How Financial Report Readers Can Detect Problems with Revenue
There is a gamut of revenue recognition games, from slight misrepresentations to gross exaggerations. Unfortunately, many of these problems are difficult for financial report readers who are company outsiders to find.
Goods ordered but not shipped
In some cases, a company considers goods that have been ordered but not yet shipped to be part of its revenue earned. Orders can get severely backlogged, and ultimately, the company may have a lot of problems satisfying its customers.
Additionally, this practice can have a big impact on a company's bottom line. Accrual accounting is specifically designed to match revenue with expenses each accounting period. As more goods build up that are ordered but not shipped, financial reports overstate the firm's revenue and understate expenses until the deception is exposed. Eventually, the firm has to restate its net income.
Goods shipped but not ordered
Some companies count goods that they've shipped but that customers haven't ordered yet. Companies that use this technique commonly ship items for inspection or demonstration purposes in the hope that customers will buy the product. This tactic can help a company meet its revenue for the upcoming reporting period because it counts these unordered goods as sales.
As the problem snowballs, the company has to ship more orders without actually having the sales to meet its revenue expectations. Eventually, the company must correct its financial statements, lowering the amount it reported as revenue and reducing its net income.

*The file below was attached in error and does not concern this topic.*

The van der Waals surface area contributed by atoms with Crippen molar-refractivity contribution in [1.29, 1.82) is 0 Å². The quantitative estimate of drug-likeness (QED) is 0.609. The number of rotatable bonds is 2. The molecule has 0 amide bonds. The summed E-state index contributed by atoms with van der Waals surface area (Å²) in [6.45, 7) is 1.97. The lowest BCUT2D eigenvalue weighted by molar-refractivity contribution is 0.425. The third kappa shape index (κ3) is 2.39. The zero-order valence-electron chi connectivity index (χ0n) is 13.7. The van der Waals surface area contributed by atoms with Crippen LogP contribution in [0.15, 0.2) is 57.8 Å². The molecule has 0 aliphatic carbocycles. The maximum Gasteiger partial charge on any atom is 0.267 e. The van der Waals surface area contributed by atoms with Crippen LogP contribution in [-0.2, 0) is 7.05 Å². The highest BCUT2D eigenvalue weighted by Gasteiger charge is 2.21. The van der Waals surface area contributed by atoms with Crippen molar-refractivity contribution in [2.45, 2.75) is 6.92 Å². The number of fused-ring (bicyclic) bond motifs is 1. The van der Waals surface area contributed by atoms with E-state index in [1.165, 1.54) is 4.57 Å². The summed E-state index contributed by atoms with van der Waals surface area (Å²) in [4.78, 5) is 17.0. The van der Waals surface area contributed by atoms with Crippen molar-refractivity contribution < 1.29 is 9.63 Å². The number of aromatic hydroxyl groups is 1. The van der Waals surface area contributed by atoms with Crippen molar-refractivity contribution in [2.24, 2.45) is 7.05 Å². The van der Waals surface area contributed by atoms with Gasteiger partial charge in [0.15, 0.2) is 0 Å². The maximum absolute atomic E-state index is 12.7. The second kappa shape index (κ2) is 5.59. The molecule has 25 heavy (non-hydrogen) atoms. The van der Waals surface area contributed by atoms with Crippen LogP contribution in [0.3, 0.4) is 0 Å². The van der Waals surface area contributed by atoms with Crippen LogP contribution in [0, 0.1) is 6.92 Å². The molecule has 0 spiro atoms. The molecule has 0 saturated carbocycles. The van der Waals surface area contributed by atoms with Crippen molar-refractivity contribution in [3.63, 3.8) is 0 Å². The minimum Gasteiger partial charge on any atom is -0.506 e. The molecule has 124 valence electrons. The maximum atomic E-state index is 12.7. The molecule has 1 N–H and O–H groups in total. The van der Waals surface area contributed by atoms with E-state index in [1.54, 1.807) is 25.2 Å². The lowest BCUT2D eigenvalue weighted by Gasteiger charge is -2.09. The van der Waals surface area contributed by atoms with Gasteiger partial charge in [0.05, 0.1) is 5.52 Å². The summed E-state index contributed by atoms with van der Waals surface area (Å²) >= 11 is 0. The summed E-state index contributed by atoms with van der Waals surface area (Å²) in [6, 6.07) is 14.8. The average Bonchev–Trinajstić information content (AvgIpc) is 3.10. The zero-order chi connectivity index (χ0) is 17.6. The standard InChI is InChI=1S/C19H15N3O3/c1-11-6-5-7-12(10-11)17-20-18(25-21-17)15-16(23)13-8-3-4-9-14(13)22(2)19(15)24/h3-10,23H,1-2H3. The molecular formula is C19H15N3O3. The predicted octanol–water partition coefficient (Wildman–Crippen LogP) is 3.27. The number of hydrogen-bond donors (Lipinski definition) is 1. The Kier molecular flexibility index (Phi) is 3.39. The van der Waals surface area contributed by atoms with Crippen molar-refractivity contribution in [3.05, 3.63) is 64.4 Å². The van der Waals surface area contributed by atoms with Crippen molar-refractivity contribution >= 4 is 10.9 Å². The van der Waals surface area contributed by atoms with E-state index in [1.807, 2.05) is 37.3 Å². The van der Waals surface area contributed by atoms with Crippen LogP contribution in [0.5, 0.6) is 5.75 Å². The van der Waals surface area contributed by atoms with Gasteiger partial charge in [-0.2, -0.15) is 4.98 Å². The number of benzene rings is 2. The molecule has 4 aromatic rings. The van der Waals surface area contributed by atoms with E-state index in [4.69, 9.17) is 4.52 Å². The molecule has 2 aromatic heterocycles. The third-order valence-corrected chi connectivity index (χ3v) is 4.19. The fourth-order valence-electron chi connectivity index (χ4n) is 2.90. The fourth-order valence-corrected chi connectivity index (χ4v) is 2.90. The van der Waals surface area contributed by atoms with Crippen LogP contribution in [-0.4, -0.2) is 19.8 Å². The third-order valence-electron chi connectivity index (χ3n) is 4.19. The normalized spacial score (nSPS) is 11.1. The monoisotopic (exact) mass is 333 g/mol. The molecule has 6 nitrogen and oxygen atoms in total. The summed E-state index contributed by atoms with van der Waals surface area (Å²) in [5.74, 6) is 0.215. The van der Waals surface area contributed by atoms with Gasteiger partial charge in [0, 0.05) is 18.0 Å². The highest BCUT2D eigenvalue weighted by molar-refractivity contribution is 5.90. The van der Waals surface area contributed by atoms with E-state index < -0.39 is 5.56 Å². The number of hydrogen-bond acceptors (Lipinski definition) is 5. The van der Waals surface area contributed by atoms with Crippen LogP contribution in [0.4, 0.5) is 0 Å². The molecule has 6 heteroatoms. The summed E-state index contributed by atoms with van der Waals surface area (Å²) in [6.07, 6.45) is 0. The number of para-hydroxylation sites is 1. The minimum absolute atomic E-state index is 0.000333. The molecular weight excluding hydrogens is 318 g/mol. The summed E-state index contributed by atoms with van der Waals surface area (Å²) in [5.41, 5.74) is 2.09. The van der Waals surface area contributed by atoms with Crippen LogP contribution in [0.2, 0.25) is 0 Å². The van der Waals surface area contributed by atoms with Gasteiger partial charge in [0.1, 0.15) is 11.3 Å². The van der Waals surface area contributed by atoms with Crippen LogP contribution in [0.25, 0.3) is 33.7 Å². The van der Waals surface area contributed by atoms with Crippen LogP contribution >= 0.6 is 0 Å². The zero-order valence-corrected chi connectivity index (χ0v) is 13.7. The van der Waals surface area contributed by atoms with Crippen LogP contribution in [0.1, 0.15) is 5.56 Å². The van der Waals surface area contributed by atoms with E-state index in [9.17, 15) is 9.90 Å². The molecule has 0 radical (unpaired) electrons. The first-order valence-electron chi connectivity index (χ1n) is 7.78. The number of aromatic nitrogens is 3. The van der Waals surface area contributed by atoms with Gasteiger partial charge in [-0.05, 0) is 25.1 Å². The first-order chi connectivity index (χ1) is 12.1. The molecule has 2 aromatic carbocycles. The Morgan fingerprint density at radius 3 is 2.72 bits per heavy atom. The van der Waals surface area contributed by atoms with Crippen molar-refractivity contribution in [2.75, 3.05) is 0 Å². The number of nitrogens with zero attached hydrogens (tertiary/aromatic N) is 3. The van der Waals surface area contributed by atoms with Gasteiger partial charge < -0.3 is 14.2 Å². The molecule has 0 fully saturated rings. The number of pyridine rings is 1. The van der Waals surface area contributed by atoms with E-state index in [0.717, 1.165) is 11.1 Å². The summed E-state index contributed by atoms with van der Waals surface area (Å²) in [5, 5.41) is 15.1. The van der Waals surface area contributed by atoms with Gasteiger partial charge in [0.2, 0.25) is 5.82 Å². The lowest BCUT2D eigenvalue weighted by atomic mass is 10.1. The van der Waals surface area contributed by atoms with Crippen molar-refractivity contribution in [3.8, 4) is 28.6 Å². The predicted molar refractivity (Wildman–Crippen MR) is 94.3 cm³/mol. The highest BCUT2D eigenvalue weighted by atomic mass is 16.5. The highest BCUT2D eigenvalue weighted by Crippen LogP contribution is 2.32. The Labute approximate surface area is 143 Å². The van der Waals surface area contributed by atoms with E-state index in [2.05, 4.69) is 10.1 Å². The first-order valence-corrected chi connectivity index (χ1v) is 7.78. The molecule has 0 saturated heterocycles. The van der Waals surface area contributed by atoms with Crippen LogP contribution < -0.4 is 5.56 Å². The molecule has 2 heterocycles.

Extended reporting period
Some companies try to meet Wall Street's expectations by keeping their books open for days or weeks into the next reporting period to generate last-minutes sales. This tactic eventually creates major problems because it takes the sales from what should have been reported as income during the next reporting period. Eventually, the company has to reveal its deceptive practices because it has to leave its books open longer and longer.
The most outrageous acts are the ones that involve reporting purely fictional sales. How do companies do this? Well, they recognize revenue for sales that were never ordered and never shipped. Company insiders fill financial records with false order, billing, and shipping information. Eventually, the business will likely go bankrupt.
Channel stuffing is a way for companies to get more products out of their manufacturing warehouses and onto shelves. The most common method is to offer distributors large discounts so that they stock up on products. Then distributors sell the product to their customers; however, several months may pass before they sell all the products. If the products don't sell, in some cases, companies can return the product.
Although this strategy is a legitimate type of revenue, it can come back to haunt the company in later accounting periods, when distributors have more product than they can sell.